15 May, 2018
I can't imagine that, as a graphic designer for U.S. clothing giant Gap, you would have ever anticipated that part of your job would require officially apologising to the nation of China thanks to an worldwide upset you caused with one of your shitty shirt designs.
Gap Inc. issued an apology Tuesday after upsetting internet users in China for printing a map of their country on one of its T-shirts that didn't include Taiwan.
The shirts have since been removed from stores in China.
Retailers looking to tap the expanding Chinese market have some research to do and some hard choices to make. "ORCRP006320-topic.html" class="local_link" >Gap is the latest company to apologize to China for failing to reflect Beijing's territorial claims - on a map shown on a T-shirt for sale in North America. According to the Washington Post, it also drew ire for not correctly demarcating China's claimed territory in the South China Sea.
In a statement the company said, "Gap Inc. respects the sovereignty and territorial integrity of China".
Central American migrants from 'caravan' have entered US: Mexican immigration official
The 65 people allowed to enter was a sharp increase, as only a few asylum seekers had been allowed in each day for the past week. The San Ysidro crossing is in the USA state of California, close to the Mexican city of Tijuana.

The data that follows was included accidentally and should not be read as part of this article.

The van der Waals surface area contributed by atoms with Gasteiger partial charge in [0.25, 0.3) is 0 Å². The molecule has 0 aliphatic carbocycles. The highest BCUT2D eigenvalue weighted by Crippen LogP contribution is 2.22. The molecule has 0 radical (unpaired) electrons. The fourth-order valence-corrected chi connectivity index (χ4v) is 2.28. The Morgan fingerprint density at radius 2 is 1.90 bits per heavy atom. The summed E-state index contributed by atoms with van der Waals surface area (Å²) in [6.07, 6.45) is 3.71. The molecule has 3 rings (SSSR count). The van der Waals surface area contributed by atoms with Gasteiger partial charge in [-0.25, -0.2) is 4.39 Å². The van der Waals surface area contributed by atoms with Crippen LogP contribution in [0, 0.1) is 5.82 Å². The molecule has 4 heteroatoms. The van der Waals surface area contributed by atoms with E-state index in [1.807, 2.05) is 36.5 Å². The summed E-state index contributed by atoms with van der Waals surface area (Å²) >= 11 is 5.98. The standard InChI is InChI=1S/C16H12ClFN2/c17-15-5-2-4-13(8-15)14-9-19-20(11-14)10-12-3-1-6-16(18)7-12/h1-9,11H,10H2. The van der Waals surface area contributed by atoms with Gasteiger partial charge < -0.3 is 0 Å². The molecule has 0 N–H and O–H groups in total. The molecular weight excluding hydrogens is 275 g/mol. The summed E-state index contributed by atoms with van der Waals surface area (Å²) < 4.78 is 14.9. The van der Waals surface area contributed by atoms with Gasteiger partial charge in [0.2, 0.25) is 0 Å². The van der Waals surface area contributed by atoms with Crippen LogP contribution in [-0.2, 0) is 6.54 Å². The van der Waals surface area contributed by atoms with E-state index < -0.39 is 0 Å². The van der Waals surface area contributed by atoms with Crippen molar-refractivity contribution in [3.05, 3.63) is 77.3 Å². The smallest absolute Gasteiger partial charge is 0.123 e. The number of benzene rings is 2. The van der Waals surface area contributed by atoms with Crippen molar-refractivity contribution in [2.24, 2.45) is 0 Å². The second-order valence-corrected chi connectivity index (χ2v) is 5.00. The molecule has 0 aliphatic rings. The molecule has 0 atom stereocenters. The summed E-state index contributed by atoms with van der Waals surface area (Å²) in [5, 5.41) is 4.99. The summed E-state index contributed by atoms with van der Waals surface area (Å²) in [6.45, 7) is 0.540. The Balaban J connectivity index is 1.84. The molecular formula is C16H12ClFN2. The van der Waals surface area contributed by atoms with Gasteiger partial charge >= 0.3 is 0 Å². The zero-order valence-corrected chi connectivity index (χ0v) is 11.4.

Keeping track of China's territorial claims can be tricky, especially for brands in the USA, where the federal government disagrees with China over its purported reach.
In the statement sent to the Global Times, Gap said the T-shirt has been pulled off shelves in the Chinese market and destroyed. The shirt could not be found on Gap websites and it wasn't clear whether it was still being sold in shops in some countries. All three companies have since apologized.
Several other large Western brands apologized for errors related to territorial issues in China.
In January, Chinese authorities blocked Marriott's websites and apps for nearly a week after the company listed Tibet, Hong Kong, Macau and Taiwan as separate countries in emails and applications. Marriott issued an apology, saying it respects and supports China's sovereignty and territorial integrity.
As the New York Times points out, companies like Delta Air Lines, Marriott, and Zara have also been called out for failing to recognized Taiwan, Hong Kong, and Tibet as sovereign to China, instead referring to them as separate countries. Both companies subsequently apologized.